FOR many parents it can be emotionally and physically draining when children struggle to be separated from them. When faced with a screaming child parents can feel guilty for having a break or returning to work, and it may even prevent them from leaving their children altogether. We’ve put together some simple tips to support parents to feel more confident in dealing with separation problems.
Why do problems occur?
Separation problems are fairly common and may be more evident during stressful family times. Children may worry that a parent will not return or worry about their safety at times of transition such as moving house, family illness, or relationship problems. Problems may also occur when parents themselves are worried or feel guilty about leaving their children and so provide little opportunity for this to take place. Children may pick up that they should feel worried about being left because that is how the parent is feeling. Being positive shows your child that there is nothing to feel anxious about.
Problems can made worse by the manner in which the separation plays out. Giving children lots of attention or staying too long can accidentally reward the problem behaviour, causing children to do it again. Staying for too short a time, such as rushing in to drop them off, may create anxiety for the child also.
Make sure your child has visited where they will be staying and who they will be left with before leaving them on their own. Talk to your child about what will happen when they are there and ask if they would like to take anything with them, such as a special toy or something of yours to reassure them you are coming back. Prepare the caregiver on any special requirements and agree on a system for checking in.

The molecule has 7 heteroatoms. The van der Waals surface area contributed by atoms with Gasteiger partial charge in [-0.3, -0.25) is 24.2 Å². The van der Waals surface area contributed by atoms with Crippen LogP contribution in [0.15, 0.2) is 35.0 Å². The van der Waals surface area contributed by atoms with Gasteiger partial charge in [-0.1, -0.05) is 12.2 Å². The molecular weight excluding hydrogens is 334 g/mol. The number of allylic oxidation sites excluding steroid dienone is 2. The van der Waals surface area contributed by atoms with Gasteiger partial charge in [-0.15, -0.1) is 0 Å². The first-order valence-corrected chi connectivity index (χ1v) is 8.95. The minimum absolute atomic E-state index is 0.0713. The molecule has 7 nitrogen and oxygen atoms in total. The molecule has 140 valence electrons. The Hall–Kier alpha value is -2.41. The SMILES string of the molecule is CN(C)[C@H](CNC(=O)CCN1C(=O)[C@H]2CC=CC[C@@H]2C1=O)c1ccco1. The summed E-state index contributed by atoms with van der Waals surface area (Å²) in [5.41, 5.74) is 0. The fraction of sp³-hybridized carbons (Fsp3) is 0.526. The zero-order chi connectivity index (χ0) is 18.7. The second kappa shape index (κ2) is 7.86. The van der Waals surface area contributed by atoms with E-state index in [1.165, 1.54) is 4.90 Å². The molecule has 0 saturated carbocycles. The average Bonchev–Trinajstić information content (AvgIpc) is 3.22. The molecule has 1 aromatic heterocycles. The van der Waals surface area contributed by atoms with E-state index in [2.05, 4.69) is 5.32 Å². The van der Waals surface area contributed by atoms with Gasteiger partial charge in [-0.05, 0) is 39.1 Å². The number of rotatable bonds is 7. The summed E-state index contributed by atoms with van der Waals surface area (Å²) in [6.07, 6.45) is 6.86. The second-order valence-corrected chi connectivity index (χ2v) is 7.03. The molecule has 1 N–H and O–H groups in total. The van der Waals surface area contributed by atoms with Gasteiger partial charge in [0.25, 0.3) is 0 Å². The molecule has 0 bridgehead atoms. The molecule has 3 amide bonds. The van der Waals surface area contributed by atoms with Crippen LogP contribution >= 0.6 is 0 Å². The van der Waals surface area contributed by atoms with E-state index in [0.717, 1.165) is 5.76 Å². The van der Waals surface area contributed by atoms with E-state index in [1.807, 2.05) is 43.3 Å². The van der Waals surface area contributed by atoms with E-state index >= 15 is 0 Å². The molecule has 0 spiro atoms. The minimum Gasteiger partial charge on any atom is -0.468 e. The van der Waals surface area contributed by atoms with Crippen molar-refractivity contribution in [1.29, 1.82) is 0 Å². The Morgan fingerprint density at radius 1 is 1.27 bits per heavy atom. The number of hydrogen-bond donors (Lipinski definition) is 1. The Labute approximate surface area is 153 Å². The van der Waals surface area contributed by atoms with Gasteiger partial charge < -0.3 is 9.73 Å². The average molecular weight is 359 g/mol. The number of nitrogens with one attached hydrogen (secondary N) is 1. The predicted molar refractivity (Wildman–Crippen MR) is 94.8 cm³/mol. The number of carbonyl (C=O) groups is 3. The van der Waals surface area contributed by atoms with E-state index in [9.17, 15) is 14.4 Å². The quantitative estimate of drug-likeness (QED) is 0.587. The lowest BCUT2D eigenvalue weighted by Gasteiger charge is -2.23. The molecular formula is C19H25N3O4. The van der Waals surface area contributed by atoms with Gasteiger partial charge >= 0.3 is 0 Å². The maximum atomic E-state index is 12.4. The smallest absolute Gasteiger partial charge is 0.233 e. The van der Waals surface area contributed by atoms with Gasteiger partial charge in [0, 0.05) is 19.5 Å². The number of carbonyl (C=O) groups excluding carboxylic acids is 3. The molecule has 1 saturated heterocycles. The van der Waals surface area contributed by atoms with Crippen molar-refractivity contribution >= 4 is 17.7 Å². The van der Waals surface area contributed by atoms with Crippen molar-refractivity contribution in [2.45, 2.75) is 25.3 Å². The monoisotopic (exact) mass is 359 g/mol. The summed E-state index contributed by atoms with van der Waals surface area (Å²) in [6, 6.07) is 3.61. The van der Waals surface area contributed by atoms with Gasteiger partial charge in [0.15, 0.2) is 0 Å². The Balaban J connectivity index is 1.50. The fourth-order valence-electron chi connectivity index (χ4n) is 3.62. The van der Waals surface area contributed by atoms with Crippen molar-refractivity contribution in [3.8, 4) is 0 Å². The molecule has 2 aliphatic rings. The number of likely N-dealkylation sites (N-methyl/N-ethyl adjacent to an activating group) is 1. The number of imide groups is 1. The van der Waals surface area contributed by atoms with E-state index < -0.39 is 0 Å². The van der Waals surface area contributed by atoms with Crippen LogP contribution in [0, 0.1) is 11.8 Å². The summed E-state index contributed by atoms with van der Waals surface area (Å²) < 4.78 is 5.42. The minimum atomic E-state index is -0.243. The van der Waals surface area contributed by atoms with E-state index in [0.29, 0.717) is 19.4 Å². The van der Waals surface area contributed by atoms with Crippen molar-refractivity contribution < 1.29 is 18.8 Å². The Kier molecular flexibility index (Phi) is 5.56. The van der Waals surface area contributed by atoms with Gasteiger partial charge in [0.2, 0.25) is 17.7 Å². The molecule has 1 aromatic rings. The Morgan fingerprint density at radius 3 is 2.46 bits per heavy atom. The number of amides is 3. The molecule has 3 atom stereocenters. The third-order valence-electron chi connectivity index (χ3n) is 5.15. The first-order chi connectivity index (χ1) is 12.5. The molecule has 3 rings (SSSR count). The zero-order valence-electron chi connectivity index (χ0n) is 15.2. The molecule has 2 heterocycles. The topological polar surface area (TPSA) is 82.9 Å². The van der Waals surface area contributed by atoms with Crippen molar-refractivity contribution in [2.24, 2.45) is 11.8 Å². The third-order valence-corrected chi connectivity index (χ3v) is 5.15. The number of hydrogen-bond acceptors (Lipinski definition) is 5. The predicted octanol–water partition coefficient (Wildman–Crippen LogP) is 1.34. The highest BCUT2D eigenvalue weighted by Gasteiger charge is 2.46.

Explain the steps
Develop a routine for being left and discuss it with your child. For example, we say hello to the nursery staff and other children, we find something to do, then we kiss mum/dad goodbye and have a good day. Explain that you will leave when you say goodbye even if they do not want you to. Remind your child when you will be coming back and how much fun they will have. You may like to offer a reward for following the steps, such as going to the park on the way home.
When you return spend some individual time with your child before you leave. Ask about what they did and praise them for any good behaviour or for following the steps outlined when you dropped them off. Remember to reinforce all of the positive behaviour and if there is something that did not go as well, set it as a goal with your child for next time.
For more info:
Community Family Care, based at Staunton, Gloucestershire helps families, children and young people in need of additional support. It seeks to improve parents’ confidence, help with routines to get children to school, or more complex support dealing with challenging behaviours at home. The work its staff carry out includes peer mentoring and life coaches for young people. Visit communityfamilycare.co.uk
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